Banks have made substantial investments to make their businesses more resilient, which helped many withstand the worst impacts of the pandemic.
But the transition to digital strategies and processes still rates as a big risk, ranking fourth in a recent EY survey of bank chief risk officers. Only credit, cybersecurity and climate-change risk ranked higher, EY found.
No matter what the industry, building modern systems can be a difficult challenge due to a variety of competing goals around speed, stability, security, longevity, and cost. To work with and upgrade legacy technologies and systems, companies need to manage these conflicting and sometimes contradictory attributes. When it comes specifically to the banking industry, the challenge can be even greater because of the narrow tolerances for failure and the high expectation of stability.
In building out Modern Treasury, which automates payments between companies and their banks, we have narrowed in on three core tenets that guide how we build software – ones that can help all organizations automating legacy systems.
1. Stability over speed
In software automation, there is always a push/pull relationship between stability and speed. Going faster may hurt quality, while spending more time on reliability often leads to growing timelines. The best companies understand this dichotomy and pick the balance that works best for their needs. If you’re a social media company, for example, it’s probably more important to be fast and remain on the cutting edge of the latest industry trends. In banking, there’s only one choice and that’s to be as stable as possible. Consumers and businesses have little tolerance for mistakes when it comes to their money or finances. Twitter’s “Fail Whale” became a cute symbol for the social media giant’s constant downtime, but if a large financial institution were in the same position, it would become unflattering national news. That’s not to say banking organizations shouldn’t strive to be faster (they should) but not to the detriment of the stability of what’s being built.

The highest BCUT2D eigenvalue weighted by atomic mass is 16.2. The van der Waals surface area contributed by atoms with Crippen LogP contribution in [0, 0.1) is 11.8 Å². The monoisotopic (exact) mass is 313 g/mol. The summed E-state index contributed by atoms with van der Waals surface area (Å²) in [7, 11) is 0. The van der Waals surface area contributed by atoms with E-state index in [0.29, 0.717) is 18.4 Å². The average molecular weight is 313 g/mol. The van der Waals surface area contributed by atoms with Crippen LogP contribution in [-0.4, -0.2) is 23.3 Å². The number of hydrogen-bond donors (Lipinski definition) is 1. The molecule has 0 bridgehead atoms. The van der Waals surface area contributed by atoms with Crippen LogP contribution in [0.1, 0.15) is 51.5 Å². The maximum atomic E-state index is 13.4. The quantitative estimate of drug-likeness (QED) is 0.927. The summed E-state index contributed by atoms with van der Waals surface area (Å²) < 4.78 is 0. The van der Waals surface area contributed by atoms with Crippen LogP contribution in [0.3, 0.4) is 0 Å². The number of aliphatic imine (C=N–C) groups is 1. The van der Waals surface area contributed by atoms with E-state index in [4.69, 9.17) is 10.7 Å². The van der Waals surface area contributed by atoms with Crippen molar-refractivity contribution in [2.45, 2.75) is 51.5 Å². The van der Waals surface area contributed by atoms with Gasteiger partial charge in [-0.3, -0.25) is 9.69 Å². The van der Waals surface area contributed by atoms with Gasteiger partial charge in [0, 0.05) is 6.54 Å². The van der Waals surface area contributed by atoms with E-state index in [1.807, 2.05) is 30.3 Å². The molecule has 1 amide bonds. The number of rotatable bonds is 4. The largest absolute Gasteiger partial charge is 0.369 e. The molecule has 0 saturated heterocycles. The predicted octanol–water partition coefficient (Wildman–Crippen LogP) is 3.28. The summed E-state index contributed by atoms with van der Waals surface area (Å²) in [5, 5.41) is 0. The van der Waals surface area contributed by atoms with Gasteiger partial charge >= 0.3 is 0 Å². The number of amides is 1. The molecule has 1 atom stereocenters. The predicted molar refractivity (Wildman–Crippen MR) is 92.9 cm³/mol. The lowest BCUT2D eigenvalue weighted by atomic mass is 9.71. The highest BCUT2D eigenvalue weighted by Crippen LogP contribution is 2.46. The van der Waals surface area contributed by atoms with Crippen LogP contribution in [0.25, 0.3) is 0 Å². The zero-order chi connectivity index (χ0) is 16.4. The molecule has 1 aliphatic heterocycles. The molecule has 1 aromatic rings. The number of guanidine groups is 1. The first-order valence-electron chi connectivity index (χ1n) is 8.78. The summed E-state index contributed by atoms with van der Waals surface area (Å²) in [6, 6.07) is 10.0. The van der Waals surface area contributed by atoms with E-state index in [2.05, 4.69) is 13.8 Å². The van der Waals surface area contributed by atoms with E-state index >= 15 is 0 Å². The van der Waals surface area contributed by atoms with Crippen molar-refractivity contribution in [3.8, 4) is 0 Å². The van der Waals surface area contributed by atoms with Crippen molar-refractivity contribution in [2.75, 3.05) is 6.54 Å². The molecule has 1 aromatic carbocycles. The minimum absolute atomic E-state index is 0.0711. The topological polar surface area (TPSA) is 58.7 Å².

2. Know when to build and when to buy
Many organizations have a tendency to build everything in-house due to a perception that doing so is “cheaper.” What these cost analyses so often miss is the continued maintenance and support costs associated with the project. Every piece of software, every line of code, is a liability. For projects that aren’t core to the organization or don’t help deliver a differentiating customer experience, the best course of action is often to just buy the software and move on. For instance, if you don’t have the software engineers who are experts in writing CI/CD software or in building APM software, it may make more practical sense to just use Buildkite and Datadog and concentrate on more core parts of your business.
3. Do it right the first time
Many organizations build incentive structures around having engineers just build what’s needed at the time without consideration for what would need to be built next.
But thinking long-term often pays off much more. If you do it right the first time, and consider how that software will be added to or rearchitected in the future to support more features, you can save precious cycles. Have engineers consider what might need to be built in the medium term and architect the current solution to account for that. Put another way, “If you had to support this later, how would that change your development approach today?”
This often means that the solutions take longer to build. But they’ll be more stable in the future when new demands are placed on them because they were designed with those demands in mind. Doing software development this way may cost speed in the beginning but, over the long term, it more than makes up for itself.
Sam Aarons is the co-founder and CTO of Modern Treasury, a platform that automates business-initiated payments. He was previously responsible for building the payment operations system at LendingHome, which has funded over $3 billion in mortgage loans.